This week’s update of the Extreme Optimization Numerical Libraries for .NET includes the ability to solve quadratic programming (QP) problems. These are optimization problems where the objective function is a quadratic function and the solution is subject to linear constraints.

Our QP solver uses an active set method, and can be used to solve programs with thousands of variables. Quadratic programming has many applications in finance, economics, agriculture, and other areas. It also serves as the core of some methods for nonlinear programming such as Sequential Quadratic Programming (SQP).

We created some QuickStart samples that demonstrates how to use the new functionality:

In this post, I’d like to illustrate an application in finance: portfolio optimization.

Say we have a set of assets. We know the historical average return and variances of each asset. We also know the correlations between the assets. With this information, we can look for the combination of assets that best meets our objectives. In this case, our goal will be to minimize the risk while achieving a minimal return. Now let’s see how we can model this.

The unknowns in our model will be the amount to be invested in each asset, which we’ll denote by *x _{i}*. All values together form the vector

**x**. We will assume that all

*x*≥ 0.

_{i }We can use the variance of the value of the portfolio as a measure for the risk. A larger variance means that the probability of a large loss also increases, which is what we want to avoid. If we denote the variance-covariance matrix of the assets by **R**, then the variance of the asset value is **x**^{T}**Rx**. This is what we want to minimize.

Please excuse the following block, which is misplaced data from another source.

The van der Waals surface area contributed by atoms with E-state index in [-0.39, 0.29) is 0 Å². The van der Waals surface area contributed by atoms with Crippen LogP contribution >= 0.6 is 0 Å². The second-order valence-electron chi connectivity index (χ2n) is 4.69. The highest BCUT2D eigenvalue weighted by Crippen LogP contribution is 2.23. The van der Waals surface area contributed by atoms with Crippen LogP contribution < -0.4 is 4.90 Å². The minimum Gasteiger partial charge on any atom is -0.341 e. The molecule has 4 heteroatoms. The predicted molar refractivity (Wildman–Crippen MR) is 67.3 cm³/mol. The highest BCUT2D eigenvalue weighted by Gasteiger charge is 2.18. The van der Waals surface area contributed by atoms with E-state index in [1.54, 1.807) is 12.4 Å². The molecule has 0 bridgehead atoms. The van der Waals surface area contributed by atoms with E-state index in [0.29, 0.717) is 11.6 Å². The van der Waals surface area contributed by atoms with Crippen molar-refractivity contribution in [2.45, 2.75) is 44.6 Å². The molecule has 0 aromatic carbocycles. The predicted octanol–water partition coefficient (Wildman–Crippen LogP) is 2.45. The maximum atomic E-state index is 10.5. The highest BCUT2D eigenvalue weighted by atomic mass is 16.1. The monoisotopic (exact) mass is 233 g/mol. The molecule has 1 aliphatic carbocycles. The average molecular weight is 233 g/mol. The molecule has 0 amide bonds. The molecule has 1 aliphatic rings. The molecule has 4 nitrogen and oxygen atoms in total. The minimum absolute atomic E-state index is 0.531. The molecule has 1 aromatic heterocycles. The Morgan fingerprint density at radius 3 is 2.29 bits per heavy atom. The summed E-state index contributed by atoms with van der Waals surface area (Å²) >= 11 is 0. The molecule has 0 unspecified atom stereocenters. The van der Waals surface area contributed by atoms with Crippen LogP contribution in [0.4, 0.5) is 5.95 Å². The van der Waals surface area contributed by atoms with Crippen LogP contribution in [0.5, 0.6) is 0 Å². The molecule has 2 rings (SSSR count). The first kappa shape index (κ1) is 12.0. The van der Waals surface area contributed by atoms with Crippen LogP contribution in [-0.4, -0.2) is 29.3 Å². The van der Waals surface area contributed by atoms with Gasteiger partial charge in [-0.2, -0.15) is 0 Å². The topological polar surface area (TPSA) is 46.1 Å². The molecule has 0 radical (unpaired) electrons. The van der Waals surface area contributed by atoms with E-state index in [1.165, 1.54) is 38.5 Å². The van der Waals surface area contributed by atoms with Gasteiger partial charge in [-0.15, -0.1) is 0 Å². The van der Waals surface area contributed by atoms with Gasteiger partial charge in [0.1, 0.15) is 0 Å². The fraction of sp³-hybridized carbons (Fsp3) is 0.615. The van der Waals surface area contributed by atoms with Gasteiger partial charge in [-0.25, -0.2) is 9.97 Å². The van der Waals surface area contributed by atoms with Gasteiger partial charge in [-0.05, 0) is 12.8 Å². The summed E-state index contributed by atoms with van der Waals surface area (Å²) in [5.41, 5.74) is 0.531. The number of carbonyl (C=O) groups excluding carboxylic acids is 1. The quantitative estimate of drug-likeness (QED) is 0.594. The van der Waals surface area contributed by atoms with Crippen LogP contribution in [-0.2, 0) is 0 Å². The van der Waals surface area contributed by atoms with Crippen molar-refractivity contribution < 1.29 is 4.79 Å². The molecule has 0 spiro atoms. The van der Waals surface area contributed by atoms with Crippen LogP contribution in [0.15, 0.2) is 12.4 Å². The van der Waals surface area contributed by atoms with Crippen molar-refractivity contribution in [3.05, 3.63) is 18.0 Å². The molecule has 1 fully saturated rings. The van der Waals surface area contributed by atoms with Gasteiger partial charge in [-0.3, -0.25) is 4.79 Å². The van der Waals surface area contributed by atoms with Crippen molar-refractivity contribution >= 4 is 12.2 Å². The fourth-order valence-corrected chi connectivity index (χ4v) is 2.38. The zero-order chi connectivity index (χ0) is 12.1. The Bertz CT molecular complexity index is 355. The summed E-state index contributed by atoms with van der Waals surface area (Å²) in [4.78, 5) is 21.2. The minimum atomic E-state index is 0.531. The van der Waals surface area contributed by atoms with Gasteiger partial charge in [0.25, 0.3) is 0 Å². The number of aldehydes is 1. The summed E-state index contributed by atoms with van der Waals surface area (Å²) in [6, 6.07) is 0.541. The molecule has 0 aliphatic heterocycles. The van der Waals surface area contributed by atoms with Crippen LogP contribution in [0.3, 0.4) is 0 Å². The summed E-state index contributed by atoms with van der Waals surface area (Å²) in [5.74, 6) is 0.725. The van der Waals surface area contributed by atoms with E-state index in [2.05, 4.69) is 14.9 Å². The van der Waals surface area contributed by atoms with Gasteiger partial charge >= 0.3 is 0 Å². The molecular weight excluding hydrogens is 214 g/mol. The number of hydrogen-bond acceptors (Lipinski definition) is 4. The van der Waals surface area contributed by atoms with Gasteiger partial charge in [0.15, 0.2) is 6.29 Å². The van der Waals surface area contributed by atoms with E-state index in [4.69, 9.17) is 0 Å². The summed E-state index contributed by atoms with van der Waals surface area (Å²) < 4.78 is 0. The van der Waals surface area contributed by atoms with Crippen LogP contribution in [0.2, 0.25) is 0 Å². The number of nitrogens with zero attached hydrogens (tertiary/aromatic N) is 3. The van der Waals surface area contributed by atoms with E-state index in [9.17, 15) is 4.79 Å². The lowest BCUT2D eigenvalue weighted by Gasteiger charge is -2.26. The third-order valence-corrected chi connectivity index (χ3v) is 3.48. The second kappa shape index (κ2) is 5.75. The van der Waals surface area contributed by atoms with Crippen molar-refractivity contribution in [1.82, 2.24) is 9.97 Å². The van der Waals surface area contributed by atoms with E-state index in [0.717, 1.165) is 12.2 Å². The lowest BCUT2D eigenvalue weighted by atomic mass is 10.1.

Now let’s look at the constraints. We obviously have a budget, so the sum of all amounts must be less than or equal to our budget. Say our budget is $10,000, then we must have Σ *x _{i}* ≤ 10,000. We also want a minimum expected return on our investment, say 10%. If

*r*is the return associated with asset

_{i }*i*, then the total expected return for our investment is Σ

*r*, and we want this value to be at least 10% of our total budget, or $1,000.

_{i}x_{i}So, in summary, our model looks like this:

Minimize | x^{T}Rx |

Subject to | Σ x ≤ 10000 _{i}Σ r ≥ 1000 _{i} x_{i}x≥ 0_{i } |

The last thing we need to do is formulate this quadratic program in terms of the optimization classes in the Numerical Libraries for .NET. The QuickStart samples show three ways of doing this: you can define the model directly in terms of vectors and matrices; you can build the model from scratch, or you can read it from a model definition file in MPS format. Since the problem above is already pretty much expressed in terms of vectors and matrices, we’ll use that approach here.

Quadratic programming problems are represented by the QuadraticProgram class. One of the constructors lets you create a model in so-called *standard form*. A quadratic program in standard form looks like this:

Minimize | c_{0 }+ c^{T}x + ½x^{T}Hx |

Subject to | A = x_{E}b _{E}A ≤ x_{I}b_{I }l ≤ x ≤ u |

where *c*_{0} is a scalar, **H**, **A_{E}**, and

**A**are matrices, and all other values are vectors. The subscript

_{I}*E*denotes quality constraints, while the subscript

*I*denotes inequality constraints. In our case, we don’t have equality constraints.